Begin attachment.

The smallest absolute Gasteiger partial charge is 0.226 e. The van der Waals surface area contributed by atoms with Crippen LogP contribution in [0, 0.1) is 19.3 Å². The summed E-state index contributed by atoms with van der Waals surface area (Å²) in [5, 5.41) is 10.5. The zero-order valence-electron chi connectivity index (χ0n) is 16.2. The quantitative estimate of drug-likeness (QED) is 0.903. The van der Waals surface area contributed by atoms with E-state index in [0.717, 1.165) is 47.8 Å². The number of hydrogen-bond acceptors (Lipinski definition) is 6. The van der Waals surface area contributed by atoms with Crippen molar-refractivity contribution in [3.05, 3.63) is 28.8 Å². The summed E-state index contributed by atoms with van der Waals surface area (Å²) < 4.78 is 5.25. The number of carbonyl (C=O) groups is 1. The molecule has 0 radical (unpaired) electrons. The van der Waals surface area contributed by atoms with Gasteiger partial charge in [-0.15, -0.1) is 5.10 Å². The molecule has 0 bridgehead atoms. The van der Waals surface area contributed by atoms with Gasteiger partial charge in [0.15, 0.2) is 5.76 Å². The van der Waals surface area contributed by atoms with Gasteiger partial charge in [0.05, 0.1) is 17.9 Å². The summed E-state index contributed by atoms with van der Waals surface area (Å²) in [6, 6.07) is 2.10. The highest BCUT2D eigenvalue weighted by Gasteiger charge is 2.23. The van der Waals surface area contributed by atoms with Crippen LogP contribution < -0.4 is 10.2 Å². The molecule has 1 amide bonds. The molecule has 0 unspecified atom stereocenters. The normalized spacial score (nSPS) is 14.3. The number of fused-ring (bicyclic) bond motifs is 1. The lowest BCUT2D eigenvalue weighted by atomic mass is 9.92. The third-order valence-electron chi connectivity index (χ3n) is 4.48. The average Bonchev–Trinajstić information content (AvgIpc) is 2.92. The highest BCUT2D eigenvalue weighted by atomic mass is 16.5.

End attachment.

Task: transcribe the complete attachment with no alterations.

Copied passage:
The smallest absolute Gasteiger partial charge is 0.226 e. The van der Waals surface area contributed by atoms with Crippen LogP contribution in [0, 0.1) is 19.3 Å². The summed E-state index contributed by atoms with van der Waals surface area (Å²) in [5, 5.41) is 10.5. The zero-order valence-electron chi connectivity index (χ0n) is 16.2. The quantitative estimate of drug-likeness (QED) is 0.903. The van der Waals surface area contributed by atoms with E-state index in [0.717, 1.165) is 47.8 Å². The number of hydrogen-bond acceptors (Lipinski definition) is 6. The van der Waals surface area contributed by atoms with Crippen molar-refractivity contribution in [3.05, 3.63) is 28.8 Å². The summed E-state index contributed by atoms with van der Waals surface area (Å²) < 4.78 is 5.25. The number of carbonyl (C=O) groups is 1. The molecule has 0 radical (unpaired) electrons. The van der Waals surface area contributed by atoms with Gasteiger partial charge in [-0.15, -0.1) is 5.10 Å². The molecule has 0 bridgehead atoms. The van der Waals surface area contributed by atoms with Gasteiger partial charge in [0.15, 0.2) is 5.76 Å². The van der Waals surface area contributed by atoms with Gasteiger partial charge in [0.05, 0.1) is 17.9 Å². The summed E-state index contributed by atoms with van der Waals surface area (Å²) in [6, 6.07) is 2.10. The highest BCUT2D eigenvalue weighted by Gasteiger charge is 2.23. The van der Waals surface area contributed by atoms with Crippen LogP contribution < -0.4 is 10.2 Å². The molecule has 1 amide bonds. The molecule has 0 unspecified atom stereocenters. The normalized spacial score (nSPS) is 14.3. The number of fused-ring (bicyclic) bond motifs is 1. The lowest BCUT2D eigenvalue weighted by atomic mass is 9.92. The third-order valence-electron chi connectivity index (χ3n) is 4.48. The average Bonchev–Trinajstić information content (AvgIpc) is 2.92. The highest BCUT2D eigenvalue weighted by atomic mass is 16.5.